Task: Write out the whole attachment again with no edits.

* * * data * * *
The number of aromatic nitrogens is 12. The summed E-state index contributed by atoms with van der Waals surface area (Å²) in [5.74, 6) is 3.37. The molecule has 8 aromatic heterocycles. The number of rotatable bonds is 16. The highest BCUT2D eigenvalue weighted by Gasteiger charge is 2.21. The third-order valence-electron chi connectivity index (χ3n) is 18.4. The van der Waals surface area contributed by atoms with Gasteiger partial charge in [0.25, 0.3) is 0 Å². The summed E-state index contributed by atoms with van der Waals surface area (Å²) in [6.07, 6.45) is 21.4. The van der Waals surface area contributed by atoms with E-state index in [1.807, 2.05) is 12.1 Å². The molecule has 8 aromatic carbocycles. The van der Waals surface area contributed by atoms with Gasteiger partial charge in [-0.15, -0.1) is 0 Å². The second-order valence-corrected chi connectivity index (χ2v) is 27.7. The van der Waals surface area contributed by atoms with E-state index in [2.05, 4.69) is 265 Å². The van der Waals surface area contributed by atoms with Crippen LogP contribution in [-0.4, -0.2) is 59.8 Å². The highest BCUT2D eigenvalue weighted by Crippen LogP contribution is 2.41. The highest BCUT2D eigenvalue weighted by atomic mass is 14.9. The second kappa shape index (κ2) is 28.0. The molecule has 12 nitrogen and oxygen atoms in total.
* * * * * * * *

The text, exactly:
The number of aromatic nitrogens is 12. The summed E-state index contributed by atoms with van der Waals surface area (Å²) in [5.74, 6) is 3.37. The molecule has 8 aromatic heterocycles. The number of rotatable bonds is 16. The highest BCUT2D eigenvalue weighted by Gasteiger charge is 2.21. The third-order valence-electron chi connectivity index (χ3n) is 18.4. The van der Waals surface area contributed by atoms with Gasteiger partial charge in [0.25, 0.3) is 0 Å². The summed E-state index contributed by atoms with van der Waals surface area (Å²) in [6.07, 6.45) is 21.4. The van der Waals surface area contributed by atoms with E-state index in [1.807, 2.05) is 12.1 Å². The molecule has 8 aromatic carbocycles. The van der Waals surface area contributed by atoms with Gasteiger partial charge in [-0.15, -0.1) is 0 Å². The second-order valence-corrected chi connectivity index (χ2v) is 27.7. The van der Waals surface area contributed by atoms with E-state index in [2.05, 4.69) is 265 Å². The van der Waals surface area contributed by atoms with Crippen LogP contribution in [-0.4, -0.2) is 59.8 Å². The highest BCUT2D eigenvalue weighted by Crippen LogP contribution is 2.41. The highest BCUT2D eigenvalue weighted by atomic mass is 14.9. The second kappa shape index (κ2) is 28.0. The molecule has 12 nitrogen and oxygen atoms in total.